It's no secret that authorities in China aren't fans of online gossip, especially when it's designed to undermine politicians and officials.  But they seem to be really clamping down on these rumors lately, with increasing reports of arrests and people being detained in the last month alone.

And the punishments meted out against these bloggers are pretty harsh, as South China Morning Post reports on how one guy living was arrested after a writing a Weibo post about an accident on a highway he had seen. The man was detained for five days simply because he posted, “Sixteen people died, including babies," and "Yet a local Communist Party chief didn’t allow us to take photos of the scene.”

Police justified that the arrest took place because the post was "against the truth," and that the accident had only killed ten people. Local authorities have since admitted that the punishment was too harsh following a public outcry.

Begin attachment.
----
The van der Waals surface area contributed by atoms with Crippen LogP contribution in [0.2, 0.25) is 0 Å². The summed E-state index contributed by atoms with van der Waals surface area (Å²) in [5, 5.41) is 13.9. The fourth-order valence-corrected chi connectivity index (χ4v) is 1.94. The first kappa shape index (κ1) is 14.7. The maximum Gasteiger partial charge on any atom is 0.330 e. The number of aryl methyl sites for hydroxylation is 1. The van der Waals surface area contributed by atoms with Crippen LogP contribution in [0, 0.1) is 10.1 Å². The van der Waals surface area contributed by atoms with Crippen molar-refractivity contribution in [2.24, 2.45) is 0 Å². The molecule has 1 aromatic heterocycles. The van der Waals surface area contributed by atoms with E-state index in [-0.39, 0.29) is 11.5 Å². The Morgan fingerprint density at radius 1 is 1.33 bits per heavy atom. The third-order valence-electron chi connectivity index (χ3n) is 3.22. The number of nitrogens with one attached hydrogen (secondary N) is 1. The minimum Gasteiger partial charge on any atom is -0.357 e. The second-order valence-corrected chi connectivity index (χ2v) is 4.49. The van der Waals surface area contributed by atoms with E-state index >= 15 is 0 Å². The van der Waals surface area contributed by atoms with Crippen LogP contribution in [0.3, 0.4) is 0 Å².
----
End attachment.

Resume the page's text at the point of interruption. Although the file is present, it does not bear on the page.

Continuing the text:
And if you think this law against online rumor-mongering only applies in forums, think again. Even users of private messaging apps like WeChat are not safe from persecution, as Tech in Asia reports:
[If] police hold people to the letter of the law, almost anyone could be arrested for almost anything. Did you share a link to a news article that had an error or a misquote in it? You’re guilty of spreading rumors. Did you share a theory with a friend on WeChat that you don’t have ironclad evidence for? You’re guilty of spreading rumors. Did you say it’s going to rain tomorrow only to have the weather turn out to be sunny? You’re guilty of spreading rumors.
It's difficult to know exactly just how widespread these arrests and investigations are since the information seems be leaking all over. And while China might not be the only country that have laws designed to limit unfounded and potentially damaging rumors, it certainly is worrying to know how one misstep online can easily land you behind bars.

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